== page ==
1 in 3 COVID survivors has long-term symptoms, study finds

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In a new study, researchers found that many patients with mild to moderate COVID-19 could become “long haulers,” suffering symptoms months after they clear their non-life-threatening infection.

They found about 33% of COVID-19 patients who were never sick enough to require hospitalization continue to complain months later of symptoms like fatigue, loss of smell or taste and “brain fog”.

The research was conducted by a team at the University of Washington.

In the study, the team examined 177 Seattle-area patients.

More than 90% of the patients (average age: 48) suffered only mild to moderate COVID-19 and didn’t need hospitalization. Few had health problems that would put them at risk for serious COVID-19 infection.

Overall, nearly 33% of COVID-19 patients who suffered through their illness at home and 31% of hospitalized patients reported at least one symptom from the disease that persisted months later.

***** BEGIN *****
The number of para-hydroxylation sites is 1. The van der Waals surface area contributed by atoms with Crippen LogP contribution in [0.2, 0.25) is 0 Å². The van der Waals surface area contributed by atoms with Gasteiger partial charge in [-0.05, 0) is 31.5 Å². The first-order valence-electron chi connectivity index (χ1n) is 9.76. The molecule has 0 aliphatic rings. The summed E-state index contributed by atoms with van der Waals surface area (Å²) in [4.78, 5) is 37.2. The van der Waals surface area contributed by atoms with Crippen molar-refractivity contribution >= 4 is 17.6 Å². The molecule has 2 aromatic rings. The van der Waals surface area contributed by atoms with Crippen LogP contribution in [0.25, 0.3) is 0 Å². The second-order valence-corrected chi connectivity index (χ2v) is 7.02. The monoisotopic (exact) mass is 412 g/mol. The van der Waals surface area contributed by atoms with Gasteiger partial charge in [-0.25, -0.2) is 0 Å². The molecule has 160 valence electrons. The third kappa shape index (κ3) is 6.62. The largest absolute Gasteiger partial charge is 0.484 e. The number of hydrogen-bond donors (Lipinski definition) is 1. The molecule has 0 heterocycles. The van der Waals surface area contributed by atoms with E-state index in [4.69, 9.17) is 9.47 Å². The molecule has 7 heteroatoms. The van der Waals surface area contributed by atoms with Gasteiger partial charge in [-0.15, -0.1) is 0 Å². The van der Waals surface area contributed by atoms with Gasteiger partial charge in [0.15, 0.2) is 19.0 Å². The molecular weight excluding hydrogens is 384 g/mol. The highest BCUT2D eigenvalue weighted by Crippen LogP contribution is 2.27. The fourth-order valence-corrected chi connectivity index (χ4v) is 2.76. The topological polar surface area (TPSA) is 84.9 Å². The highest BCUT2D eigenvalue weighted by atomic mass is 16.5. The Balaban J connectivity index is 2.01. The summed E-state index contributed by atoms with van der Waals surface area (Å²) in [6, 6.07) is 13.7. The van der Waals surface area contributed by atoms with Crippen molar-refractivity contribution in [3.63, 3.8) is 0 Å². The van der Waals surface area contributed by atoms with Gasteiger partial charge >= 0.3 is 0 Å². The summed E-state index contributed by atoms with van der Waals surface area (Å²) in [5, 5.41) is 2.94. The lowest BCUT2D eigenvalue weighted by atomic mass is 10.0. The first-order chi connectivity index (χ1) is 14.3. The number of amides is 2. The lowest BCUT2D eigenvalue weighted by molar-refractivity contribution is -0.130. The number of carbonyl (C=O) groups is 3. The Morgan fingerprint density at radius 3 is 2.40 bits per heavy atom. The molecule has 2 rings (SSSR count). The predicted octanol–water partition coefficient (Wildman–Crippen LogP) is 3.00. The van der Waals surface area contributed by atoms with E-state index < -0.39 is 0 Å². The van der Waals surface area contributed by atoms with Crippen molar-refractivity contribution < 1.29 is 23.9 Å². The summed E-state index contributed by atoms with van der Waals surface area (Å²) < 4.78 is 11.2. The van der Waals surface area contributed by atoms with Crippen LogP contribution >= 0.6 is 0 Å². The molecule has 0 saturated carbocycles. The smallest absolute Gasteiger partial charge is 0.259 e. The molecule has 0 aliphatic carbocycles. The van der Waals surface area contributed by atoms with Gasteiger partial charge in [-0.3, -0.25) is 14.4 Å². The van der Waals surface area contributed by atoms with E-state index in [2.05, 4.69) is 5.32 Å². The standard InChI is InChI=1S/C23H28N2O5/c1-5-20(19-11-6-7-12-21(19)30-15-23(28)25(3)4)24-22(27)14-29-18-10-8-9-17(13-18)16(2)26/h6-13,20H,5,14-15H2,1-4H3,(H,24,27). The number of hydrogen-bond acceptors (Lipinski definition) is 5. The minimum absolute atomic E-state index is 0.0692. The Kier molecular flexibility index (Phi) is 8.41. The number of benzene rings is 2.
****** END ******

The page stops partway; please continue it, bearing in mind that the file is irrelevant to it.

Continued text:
The potential to suffer long-term symptoms from COVID-19 infection increased slightly with age.

The researchers found about 27% of patients between 18 and 39 years of age reported persistent symptoms, compared with 30% of those between 40 and 64, and 43% of those aged 65 and older

More than 29 million COVID-19 infections have been reported in the United States, which could mean millions of Americans suffering from symptoms that last months and possibly years.

The team says these results show why everyone should protect themselves against coronavirus infection, given that the track in the study was relatively young and healthy.

While this study is small, the numbers reported from Seattle are similar to what medical centers are seeing elsewhere in the United States and around the world.

One author of the study is Jennifer Logue, a research scientist.

The study is published in JAMA Network Open.

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